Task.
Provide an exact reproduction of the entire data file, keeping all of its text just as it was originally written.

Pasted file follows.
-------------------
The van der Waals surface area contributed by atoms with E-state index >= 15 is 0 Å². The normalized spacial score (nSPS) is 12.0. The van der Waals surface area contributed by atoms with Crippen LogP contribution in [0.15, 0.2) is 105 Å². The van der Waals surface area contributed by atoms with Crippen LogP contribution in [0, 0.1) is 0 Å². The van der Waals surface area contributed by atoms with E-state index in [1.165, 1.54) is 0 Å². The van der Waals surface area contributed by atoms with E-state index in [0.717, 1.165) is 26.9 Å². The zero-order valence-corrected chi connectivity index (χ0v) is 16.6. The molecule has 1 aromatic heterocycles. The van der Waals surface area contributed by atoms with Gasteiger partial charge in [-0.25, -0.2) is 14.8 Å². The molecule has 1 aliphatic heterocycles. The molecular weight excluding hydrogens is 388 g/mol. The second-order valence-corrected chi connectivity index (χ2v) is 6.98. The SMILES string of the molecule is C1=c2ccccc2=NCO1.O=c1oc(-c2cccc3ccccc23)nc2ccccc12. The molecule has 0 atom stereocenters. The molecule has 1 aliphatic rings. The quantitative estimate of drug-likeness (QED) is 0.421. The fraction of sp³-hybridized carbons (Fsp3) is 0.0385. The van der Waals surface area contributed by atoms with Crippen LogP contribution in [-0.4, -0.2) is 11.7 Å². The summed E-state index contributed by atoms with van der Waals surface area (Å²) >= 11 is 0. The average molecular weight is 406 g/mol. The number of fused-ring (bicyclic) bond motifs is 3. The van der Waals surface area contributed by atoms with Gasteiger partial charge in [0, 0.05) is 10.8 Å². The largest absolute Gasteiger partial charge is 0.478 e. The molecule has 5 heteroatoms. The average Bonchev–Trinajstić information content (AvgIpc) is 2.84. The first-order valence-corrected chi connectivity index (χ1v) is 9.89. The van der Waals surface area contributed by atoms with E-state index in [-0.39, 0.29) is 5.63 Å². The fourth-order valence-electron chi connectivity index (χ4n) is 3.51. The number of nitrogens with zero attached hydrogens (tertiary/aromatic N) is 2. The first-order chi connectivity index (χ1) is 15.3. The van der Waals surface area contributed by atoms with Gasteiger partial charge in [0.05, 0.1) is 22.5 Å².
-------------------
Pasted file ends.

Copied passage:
The van der Waals surface area contributed by atoms with E-state index >= 15 is 0 Å². The normalized spacial score (nSPS) is 12.0. The van der Waals surface area contributed by atoms with Crippen LogP contribution in [0.15, 0.2) is 105 Å². The van der Waals surface area contributed by atoms with Crippen LogP contribution in [0, 0.1) is 0 Å². The van der Waals surface area contributed by atoms with E-state index in [1.165, 1.54) is 0 Å². The van der Waals surface area contributed by atoms with E-state index in [0.717, 1.165) is 26.9 Å². The zero-order valence-corrected chi connectivity index (χ0v) is 16.6. The molecule has 1 aromatic heterocycles. The van der Waals surface area contributed by atoms with Gasteiger partial charge in [-0.25, -0.2) is 14.8 Å². The molecule has 1 aliphatic heterocycles. The molecular weight excluding hydrogens is 388 g/mol. The second-order valence-corrected chi connectivity index (χ2v) is 6.98. The SMILES string of the molecule is C1=c2ccccc2=NCO1.O=c1oc(-c2cccc3ccccc23)nc2ccccc12. The molecule has 0 atom stereocenters. The molecule has 1 aliphatic rings. The quantitative estimate of drug-likeness (QED) is 0.421. The fraction of sp³-hybridized carbons (Fsp3) is 0.0385. The van der Waals surface area contributed by atoms with Crippen LogP contribution in [-0.4, -0.2) is 11.7 Å². The summed E-state index contributed by atoms with van der Waals surface area (Å²) >= 11 is 0. The average molecular weight is 406 g/mol. The number of fused-ring (bicyclic) bond motifs is 3. The van der Waals surface area contributed by atoms with Gasteiger partial charge in [0, 0.05) is 10.8 Å². The largest absolute Gasteiger partial charge is 0.478 e. The molecule has 5 heteroatoms. The average Bonchev–Trinajstić information content (AvgIpc) is 2.84. The first-order valence-corrected chi connectivity index (χ1v) is 9.89. The van der Waals surface area contributed by atoms with E-state index in [-0.39, 0.29) is 5.63 Å². The fourth-order valence-electron chi connectivity index (χ4n) is 3.51. The number of nitrogens with zero attached hydrogens (tertiary/aromatic N) is 2. The first-order chi connectivity index (χ1) is 15.3. The van der Waals surface area contributed by atoms with Gasteiger partial charge in [0.05, 0.1) is 22.5 Å².